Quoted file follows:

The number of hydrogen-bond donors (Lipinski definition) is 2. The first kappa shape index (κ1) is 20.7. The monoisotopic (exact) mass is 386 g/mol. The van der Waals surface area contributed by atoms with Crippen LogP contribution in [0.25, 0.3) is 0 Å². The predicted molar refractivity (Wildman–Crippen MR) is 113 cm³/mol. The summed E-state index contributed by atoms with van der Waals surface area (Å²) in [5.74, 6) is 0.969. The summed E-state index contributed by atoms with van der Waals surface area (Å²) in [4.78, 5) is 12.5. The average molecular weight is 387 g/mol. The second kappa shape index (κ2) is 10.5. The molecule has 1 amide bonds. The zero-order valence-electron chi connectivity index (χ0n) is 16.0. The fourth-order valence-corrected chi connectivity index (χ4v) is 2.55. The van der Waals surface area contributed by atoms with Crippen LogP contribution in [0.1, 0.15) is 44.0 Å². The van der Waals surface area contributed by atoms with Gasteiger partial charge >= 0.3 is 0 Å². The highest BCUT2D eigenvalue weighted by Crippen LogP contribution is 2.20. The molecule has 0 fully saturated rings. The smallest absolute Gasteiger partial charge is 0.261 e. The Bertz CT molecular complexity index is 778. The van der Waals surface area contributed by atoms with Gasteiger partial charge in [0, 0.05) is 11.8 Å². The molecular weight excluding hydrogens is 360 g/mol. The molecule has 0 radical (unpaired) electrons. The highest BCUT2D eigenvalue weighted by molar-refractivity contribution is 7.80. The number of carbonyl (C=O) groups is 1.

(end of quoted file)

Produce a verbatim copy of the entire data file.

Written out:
The number of hydrogen-bond donors (Lipinski definition) is 2. The first kappa shape index (κ1) is 20.7. The monoisotopic (exact) mass is 386 g/mol. The van der Waals surface area contributed by atoms with Crippen LogP contribution in [0.25, 0.3) is 0 Å². The predicted molar refractivity (Wildman–Crippen MR) is 113 cm³/mol. The summed E-state index contributed by atoms with van der Waals surface area (Å²) in [5.74, 6) is 0.969. The summed E-state index contributed by atoms with van der Waals surface area (Å²) in [4.78, 5) is 12.5. The average molecular weight is 387 g/mol. The second kappa shape index (κ2) is 10.5. The molecule has 1 amide bonds. The zero-order valence-electron chi connectivity index (χ0n) is 16.0. The fourth-order valence-corrected chi connectivity index (χ4v) is 2.55. The van der Waals surface area contributed by atoms with Crippen LogP contribution in [0.1, 0.15) is 44.0 Å². The van der Waals surface area contributed by atoms with Gasteiger partial charge >= 0.3 is 0 Å². The highest BCUT2D eigenvalue weighted by Crippen LogP contribution is 2.20. The molecule has 0 fully saturated rings. The smallest absolute Gasteiger partial charge is 0.261 e. The Bertz CT molecular complexity index is 778. The van der Waals surface area contributed by atoms with Gasteiger partial charge in [0, 0.05) is 11.8 Å². The molecular weight excluding hydrogens is 360 g/mol. The molecule has 0 radical (unpaired) electrons. The highest BCUT2D eigenvalue weighted by molar-refractivity contribution is 7.80. The number of carbonyl (C=O) groups is 1.